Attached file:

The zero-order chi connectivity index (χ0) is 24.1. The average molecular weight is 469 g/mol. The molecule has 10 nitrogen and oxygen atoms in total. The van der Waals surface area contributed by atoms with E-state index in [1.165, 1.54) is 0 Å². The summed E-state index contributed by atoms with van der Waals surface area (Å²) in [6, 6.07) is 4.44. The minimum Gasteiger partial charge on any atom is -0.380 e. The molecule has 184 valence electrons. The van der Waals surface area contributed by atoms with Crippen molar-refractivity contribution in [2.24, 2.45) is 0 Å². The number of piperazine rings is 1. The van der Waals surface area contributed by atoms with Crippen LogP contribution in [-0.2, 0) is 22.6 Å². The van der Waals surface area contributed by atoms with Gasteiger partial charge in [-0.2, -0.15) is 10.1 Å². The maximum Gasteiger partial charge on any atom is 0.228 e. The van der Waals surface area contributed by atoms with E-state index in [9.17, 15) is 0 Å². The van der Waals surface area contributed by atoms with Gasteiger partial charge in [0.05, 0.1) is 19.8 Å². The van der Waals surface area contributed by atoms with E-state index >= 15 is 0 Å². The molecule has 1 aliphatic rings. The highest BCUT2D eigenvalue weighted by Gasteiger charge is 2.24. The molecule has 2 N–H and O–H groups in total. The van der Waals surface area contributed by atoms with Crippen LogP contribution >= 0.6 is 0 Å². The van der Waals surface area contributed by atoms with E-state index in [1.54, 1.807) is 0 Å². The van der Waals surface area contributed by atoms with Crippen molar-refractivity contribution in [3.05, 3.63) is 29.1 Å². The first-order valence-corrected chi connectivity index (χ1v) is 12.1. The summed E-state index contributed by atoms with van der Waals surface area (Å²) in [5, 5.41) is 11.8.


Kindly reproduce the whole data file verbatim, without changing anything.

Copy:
The zero-order chi connectivity index (χ0) is 24.1. The average molecular weight is 469 g/mol. The molecule has 10 nitrogen and oxygen atoms in total. The van der Waals surface area contributed by atoms with E-state index in [1.165, 1.54) is 0 Å². The summed E-state index contributed by atoms with van der Waals surface area (Å²) in [6, 6.07) is 4.44. The minimum Gasteiger partial charge on any atom is -0.380 e. The molecule has 184 valence electrons. The van der Waals surface area contributed by atoms with Crippen molar-refractivity contribution in [2.24, 2.45) is 0 Å². The number of piperazine rings is 1. The van der Waals surface area contributed by atoms with Crippen LogP contribution in [-0.2, 0) is 22.6 Å². The van der Waals surface area contributed by atoms with Gasteiger partial charge in [-0.2, -0.15) is 10.1 Å². The maximum Gasteiger partial charge on any atom is 0.228 e. The van der Waals surface area contributed by atoms with E-state index in [9.17, 15) is 0 Å². The van der Waals surface area contributed by atoms with Gasteiger partial charge in [0.05, 0.1) is 19.8 Å². The van der Waals surface area contributed by atoms with E-state index >= 15 is 0 Å². The molecule has 1 aliphatic rings. The highest BCUT2D eigenvalue weighted by Gasteiger charge is 2.24. The molecule has 2 N–H and O–H groups in total. The van der Waals surface area contributed by atoms with Crippen LogP contribution >= 0.6 is 0 Å². The van der Waals surface area contributed by atoms with E-state index in [1.54, 1.807) is 0 Å². The van der Waals surface area contributed by atoms with Crippen molar-refractivity contribution in [3.05, 3.63) is 29.1 Å². The first-order valence-corrected chi connectivity index (χ1v) is 12.1. The summed E-state index contributed by atoms with van der Waals surface area (Å²) in [5, 5.41) is 11.8.